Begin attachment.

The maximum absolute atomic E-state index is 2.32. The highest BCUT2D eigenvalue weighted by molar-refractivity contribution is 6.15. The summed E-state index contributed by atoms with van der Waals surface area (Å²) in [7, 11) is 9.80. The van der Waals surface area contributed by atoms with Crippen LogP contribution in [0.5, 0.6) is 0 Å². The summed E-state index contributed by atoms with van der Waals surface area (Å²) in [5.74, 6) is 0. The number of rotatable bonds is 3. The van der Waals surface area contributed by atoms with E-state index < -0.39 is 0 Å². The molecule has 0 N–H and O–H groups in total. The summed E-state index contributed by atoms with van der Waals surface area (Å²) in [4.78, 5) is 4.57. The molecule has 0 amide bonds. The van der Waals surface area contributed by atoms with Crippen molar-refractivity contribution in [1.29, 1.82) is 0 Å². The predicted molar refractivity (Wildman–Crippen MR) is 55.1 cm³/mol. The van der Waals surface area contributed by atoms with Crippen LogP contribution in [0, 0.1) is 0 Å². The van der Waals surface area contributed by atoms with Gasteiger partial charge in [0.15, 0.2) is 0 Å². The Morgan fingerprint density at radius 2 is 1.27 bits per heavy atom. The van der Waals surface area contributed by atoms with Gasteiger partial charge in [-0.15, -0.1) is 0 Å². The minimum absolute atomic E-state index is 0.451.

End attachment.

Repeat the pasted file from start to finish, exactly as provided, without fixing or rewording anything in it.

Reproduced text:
The maximum absolute atomic E-state index is 2.32. The highest BCUT2D eigenvalue weighted by molar-refractivity contribution is 6.15. The summed E-state index contributed by atoms with van der Waals surface area (Å²) in [7, 11) is 9.80. The van der Waals surface area contributed by atoms with Crippen LogP contribution in [0.5, 0.6) is 0 Å². The summed E-state index contributed by atoms with van der Waals surface area (Å²) in [5.74, 6) is 0. The number of rotatable bonds is 3. The van der Waals surface area contributed by atoms with E-state index < -0.39 is 0 Å². The molecule has 0 N–H and O–H groups in total. The summed E-state index contributed by atoms with van der Waals surface area (Å²) in [4.78, 5) is 4.57. The molecule has 0 amide bonds. The van der Waals surface area contributed by atoms with Crippen molar-refractivity contribution in [1.29, 1.82) is 0 Å². The predicted molar refractivity (Wildman–Crippen MR) is 55.1 cm³/mol. The van der Waals surface area contributed by atoms with Crippen LogP contribution in [0, 0.1) is 0 Å². The van der Waals surface area contributed by atoms with Gasteiger partial charge in [0.15, 0.2) is 0 Å². The Morgan fingerprint density at radius 2 is 1.27 bits per heavy atom. The van der Waals surface area contributed by atoms with Gasteiger partial charge in [-0.15, -0.1) is 0 Å². The minimum absolute atomic E-state index is 0.451.